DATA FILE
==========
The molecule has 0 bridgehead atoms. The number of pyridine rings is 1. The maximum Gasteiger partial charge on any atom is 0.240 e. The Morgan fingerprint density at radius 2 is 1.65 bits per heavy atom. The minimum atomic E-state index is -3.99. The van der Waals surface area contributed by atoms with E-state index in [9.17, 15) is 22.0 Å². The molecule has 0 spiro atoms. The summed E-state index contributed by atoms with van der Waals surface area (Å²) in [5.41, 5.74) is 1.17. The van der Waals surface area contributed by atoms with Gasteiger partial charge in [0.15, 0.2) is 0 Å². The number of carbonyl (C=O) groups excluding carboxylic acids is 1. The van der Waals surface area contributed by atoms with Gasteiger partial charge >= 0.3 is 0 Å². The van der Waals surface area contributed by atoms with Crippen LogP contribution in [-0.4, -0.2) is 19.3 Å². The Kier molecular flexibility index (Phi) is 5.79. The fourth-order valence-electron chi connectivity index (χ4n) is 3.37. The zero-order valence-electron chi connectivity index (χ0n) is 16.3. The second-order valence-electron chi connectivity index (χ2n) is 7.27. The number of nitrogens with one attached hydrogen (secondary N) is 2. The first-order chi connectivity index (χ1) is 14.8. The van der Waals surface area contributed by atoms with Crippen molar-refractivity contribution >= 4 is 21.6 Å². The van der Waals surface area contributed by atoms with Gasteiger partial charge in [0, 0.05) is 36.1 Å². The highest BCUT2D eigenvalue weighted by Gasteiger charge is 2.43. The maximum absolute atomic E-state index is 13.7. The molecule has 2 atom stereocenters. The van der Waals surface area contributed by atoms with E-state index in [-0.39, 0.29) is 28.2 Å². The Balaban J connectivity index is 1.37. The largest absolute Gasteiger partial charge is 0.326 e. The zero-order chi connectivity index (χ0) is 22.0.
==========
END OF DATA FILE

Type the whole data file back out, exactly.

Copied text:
The molecule has 0 bridgehead atoms. The number of pyridine rings is 1. The maximum Gasteiger partial charge on any atom is 0.240 e. The Morgan fingerprint density at radius 2 is 1.65 bits per heavy atom. The minimum atomic E-state index is -3.99. The van der Waals surface area contributed by atoms with E-state index in [9.17, 15) is 22.0 Å². The molecule has 0 spiro atoms. The summed E-state index contributed by atoms with van der Waals surface area (Å²) in [5.41, 5.74) is 1.17. The van der Waals surface area contributed by atoms with Gasteiger partial charge in [0.15, 0.2) is 0 Å². The number of carbonyl (C=O) groups excluding carboxylic acids is 1. The van der Waals surface area contributed by atoms with Gasteiger partial charge >= 0.3 is 0 Å². The van der Waals surface area contributed by atoms with Crippen LogP contribution in [-0.4, -0.2) is 19.3 Å². The Kier molecular flexibility index (Phi) is 5.79. The fourth-order valence-electron chi connectivity index (χ4n) is 3.37. The zero-order valence-electron chi connectivity index (χ0n) is 16.3. The second-order valence-electron chi connectivity index (χ2n) is 7.27. The number of nitrogens with one attached hydrogen (secondary N) is 2. The first-order chi connectivity index (χ1) is 14.8. The van der Waals surface area contributed by atoms with Crippen molar-refractivity contribution >= 4 is 21.6 Å². The van der Waals surface area contributed by atoms with Gasteiger partial charge in [0, 0.05) is 36.1 Å². The highest BCUT2D eigenvalue weighted by Gasteiger charge is 2.43. The maximum absolute atomic E-state index is 13.7. The molecule has 2 atom stereocenters. The van der Waals surface area contributed by atoms with E-state index in [-0.39, 0.29) is 28.2 Å². The Balaban J connectivity index is 1.37. The largest absolute Gasteiger partial charge is 0.326 e. The zero-order chi connectivity index (χ0) is 22.0.